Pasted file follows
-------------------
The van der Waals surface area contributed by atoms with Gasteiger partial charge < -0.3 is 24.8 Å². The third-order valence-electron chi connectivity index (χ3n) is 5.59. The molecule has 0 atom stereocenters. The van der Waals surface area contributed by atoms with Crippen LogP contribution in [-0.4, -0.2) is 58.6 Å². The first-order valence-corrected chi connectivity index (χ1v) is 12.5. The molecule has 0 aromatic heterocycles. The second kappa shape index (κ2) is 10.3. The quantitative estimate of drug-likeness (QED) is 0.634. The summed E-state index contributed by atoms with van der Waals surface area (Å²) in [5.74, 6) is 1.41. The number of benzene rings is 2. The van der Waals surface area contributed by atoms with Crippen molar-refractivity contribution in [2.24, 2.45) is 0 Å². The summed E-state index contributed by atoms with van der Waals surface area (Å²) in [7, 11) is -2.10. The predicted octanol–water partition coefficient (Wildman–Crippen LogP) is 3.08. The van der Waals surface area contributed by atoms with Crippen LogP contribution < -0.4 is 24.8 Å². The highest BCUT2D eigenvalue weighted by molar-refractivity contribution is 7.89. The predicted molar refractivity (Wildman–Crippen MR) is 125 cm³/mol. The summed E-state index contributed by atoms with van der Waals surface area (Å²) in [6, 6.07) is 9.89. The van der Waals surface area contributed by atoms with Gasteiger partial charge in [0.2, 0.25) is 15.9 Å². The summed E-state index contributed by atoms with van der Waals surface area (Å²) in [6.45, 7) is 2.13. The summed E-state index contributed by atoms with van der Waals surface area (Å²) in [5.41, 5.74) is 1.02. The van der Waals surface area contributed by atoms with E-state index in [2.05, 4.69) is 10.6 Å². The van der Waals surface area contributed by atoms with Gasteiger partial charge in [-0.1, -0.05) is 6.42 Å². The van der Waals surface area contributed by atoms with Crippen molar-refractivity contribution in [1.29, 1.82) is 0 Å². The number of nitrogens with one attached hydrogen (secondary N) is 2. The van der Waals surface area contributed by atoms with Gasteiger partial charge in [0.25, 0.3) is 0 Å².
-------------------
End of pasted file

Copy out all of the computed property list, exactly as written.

The van der Waals surface area contributed by atoms with Gasteiger partial charge < -0.3 is 24.8 Å². The third-order valence-electron chi connectivity index (χ3n) is 5.59. The molecule has 0 atom stereocenters. The van der Waals surface area contributed by atoms with Crippen LogP contribution in [-0.4, -0.2) is 58.6 Å². The first-order valence-corrected chi connectivity index (χ1v) is 12.5. The molecule has 0 aromatic heterocycles. The second kappa shape index (κ2) is 10.3. The quantitative estimate of drug-likeness (QED) is 0.634. The summed E-state index contributed by atoms with van der Waals surface area (Å²) in [5.74, 6) is 1.41. The number of benzene rings is 2. The van der Waals surface area contributed by atoms with Crippen molar-refractivity contribution in [2.24, 2.45) is 0 Å². The summed E-state index contributed by atoms with van der Waals surface area (Å²) in [7, 11) is -2.10. The predicted octanol–water partition coefficient (Wildman–Crippen LogP) is 3.08. The van der Waals surface area contributed by atoms with Crippen LogP contribution < -0.4 is 24.8 Å². The highest BCUT2D eigenvalue weighted by molar-refractivity contribution is 7.89. The predicted molar refractivity (Wildman–Crippen MR) is 125 cm³/mol. The summed E-state index contributed by atoms with van der Waals surface area (Å²) in [6, 6.07) is 9.89. The van der Waals surface area contributed by atoms with Gasteiger partial charge in [0.2, 0.25) is 15.9 Å². The summed E-state index contributed by atoms with van der Waals surface area (Å²) in [6.45, 7) is 2.13. The summed E-state index contributed by atoms with van der Waals surface area (Å²) in [5.41, 5.74) is 1.02. The van der Waals surface area contributed by atoms with E-state index in [2.05, 4.69) is 10.6 Å². The van der Waals surface area contributed by atoms with Gasteiger partial charge in [-0.1, -0.05) is 6.42 Å². The van der Waals surface area contributed by atoms with Crippen molar-refractivity contribution in [1.29, 1.82) is 0 Å². The number of nitrogens with one attached hydrogen (secondary N) is 2. The van der Waals surface area contributed by atoms with Gasteiger partial charge in [0.25, 0.3) is 0 Å².